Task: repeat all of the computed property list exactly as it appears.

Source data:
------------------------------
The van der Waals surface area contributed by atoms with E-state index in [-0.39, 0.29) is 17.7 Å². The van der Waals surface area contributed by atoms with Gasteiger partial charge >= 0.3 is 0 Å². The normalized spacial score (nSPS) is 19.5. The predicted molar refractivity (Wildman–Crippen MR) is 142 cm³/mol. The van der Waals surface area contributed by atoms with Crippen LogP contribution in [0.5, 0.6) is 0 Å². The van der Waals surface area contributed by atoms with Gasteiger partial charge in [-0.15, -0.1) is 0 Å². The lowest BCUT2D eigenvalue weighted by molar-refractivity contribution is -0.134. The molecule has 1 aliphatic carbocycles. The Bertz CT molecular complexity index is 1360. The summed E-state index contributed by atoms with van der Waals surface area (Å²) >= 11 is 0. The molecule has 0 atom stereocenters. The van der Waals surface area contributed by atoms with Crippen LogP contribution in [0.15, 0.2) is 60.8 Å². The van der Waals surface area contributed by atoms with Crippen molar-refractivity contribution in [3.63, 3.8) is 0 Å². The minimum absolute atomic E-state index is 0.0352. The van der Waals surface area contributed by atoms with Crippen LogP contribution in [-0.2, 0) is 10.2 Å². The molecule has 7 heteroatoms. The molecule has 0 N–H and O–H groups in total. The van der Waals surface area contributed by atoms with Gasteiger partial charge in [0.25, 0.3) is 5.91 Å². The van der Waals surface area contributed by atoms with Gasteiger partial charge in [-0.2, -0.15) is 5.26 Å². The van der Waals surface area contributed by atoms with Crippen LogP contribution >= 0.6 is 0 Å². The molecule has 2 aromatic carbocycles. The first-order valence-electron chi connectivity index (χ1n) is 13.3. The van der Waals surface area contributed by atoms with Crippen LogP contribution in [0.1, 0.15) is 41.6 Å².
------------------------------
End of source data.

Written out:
The van der Waals surface area contributed by atoms with E-state index in [-0.39, 0.29) is 17.7 Å². The van der Waals surface area contributed by atoms with Gasteiger partial charge >= 0.3 is 0 Å². The normalized spacial score (nSPS) is 19.5. The predicted molar refractivity (Wildman–Crippen MR) is 142 cm³/mol. The van der Waals surface area contributed by atoms with Crippen LogP contribution in [0.5, 0.6) is 0 Å². The van der Waals surface area contributed by atoms with Gasteiger partial charge in [-0.15, -0.1) is 0 Å². The lowest BCUT2D eigenvalue weighted by molar-refractivity contribution is -0.134. The molecule has 1 aliphatic carbocycles. The Bertz CT molecular complexity index is 1360. The summed E-state index contributed by atoms with van der Waals surface area (Å²) >= 11 is 0. The molecule has 0 atom stereocenters. The van der Waals surface area contributed by atoms with Crippen LogP contribution in [0.15, 0.2) is 60.8 Å². The van der Waals surface area contributed by atoms with Crippen molar-refractivity contribution in [3.63, 3.8) is 0 Å². The minimum absolute atomic E-state index is 0.0352. The van der Waals surface area contributed by atoms with Crippen LogP contribution in [-0.2, 0) is 10.2 Å². The molecule has 7 heteroatoms. The molecule has 0 N–H and O–H groups in total. The van der Waals surface area contributed by atoms with Gasteiger partial charge in [0.25, 0.3) is 5.91 Å². The van der Waals surface area contributed by atoms with Gasteiger partial charge in [-0.2, -0.15) is 5.26 Å². The van der Waals surface area contributed by atoms with Crippen LogP contribution >= 0.6 is 0 Å². The molecule has 2 aromatic carbocycles. The first-order valence-electron chi connectivity index (χ1n) is 13.3. The van der Waals surface area contributed by atoms with Crippen LogP contribution in [0.1, 0.15) is 41.6 Å².